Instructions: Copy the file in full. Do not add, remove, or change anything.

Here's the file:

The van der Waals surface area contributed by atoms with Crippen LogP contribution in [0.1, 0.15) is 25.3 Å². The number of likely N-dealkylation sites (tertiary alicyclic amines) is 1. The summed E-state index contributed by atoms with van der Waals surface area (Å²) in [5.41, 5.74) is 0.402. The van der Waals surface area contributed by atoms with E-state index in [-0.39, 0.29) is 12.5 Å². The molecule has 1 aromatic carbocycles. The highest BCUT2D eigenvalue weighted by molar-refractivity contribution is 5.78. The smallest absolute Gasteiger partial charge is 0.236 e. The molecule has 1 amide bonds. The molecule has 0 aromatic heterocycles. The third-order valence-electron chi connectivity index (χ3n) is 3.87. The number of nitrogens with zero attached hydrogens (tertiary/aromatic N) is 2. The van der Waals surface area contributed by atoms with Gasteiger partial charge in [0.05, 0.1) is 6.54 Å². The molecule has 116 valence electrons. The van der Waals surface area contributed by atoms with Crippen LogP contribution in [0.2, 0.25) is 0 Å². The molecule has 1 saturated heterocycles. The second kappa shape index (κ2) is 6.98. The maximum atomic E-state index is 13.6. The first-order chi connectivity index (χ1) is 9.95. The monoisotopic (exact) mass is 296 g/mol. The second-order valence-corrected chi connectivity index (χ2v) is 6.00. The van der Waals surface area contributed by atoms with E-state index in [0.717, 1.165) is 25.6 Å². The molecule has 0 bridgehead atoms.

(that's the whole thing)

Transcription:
The van der Waals surface area contributed by atoms with Crippen LogP contribution in [0.1, 0.15) is 25.3 Å². The number of likely N-dealkylation sites (tertiary alicyclic amines) is 1. The summed E-state index contributed by atoms with van der Waals surface area (Å²) in [5.41, 5.74) is 0.402. The van der Waals surface area contributed by atoms with E-state index in [-0.39, 0.29) is 12.5 Å². The molecule has 1 aromatic carbocycles. The highest BCUT2D eigenvalue weighted by molar-refractivity contribution is 5.78. The smallest absolute Gasteiger partial charge is 0.236 e. The molecule has 1 amide bonds. The molecule has 0 aromatic heterocycles. The third-order valence-electron chi connectivity index (χ3n) is 3.87. The number of nitrogens with zero attached hydrogens (tertiary/aromatic N) is 2. The van der Waals surface area contributed by atoms with Gasteiger partial charge in [0.05, 0.1) is 6.54 Å². The molecule has 116 valence electrons. The van der Waals surface area contributed by atoms with Crippen LogP contribution in [0.2, 0.25) is 0 Å². The molecule has 1 saturated heterocycles. The second kappa shape index (κ2) is 6.98. The maximum atomic E-state index is 13.6. The first-order chi connectivity index (χ1) is 9.95. The monoisotopic (exact) mass is 296 g/mol. The second-order valence-corrected chi connectivity index (χ2v) is 6.00. The van der Waals surface area contributed by atoms with E-state index in [0.717, 1.165) is 25.6 Å². The molecule has 0 bridgehead atoms.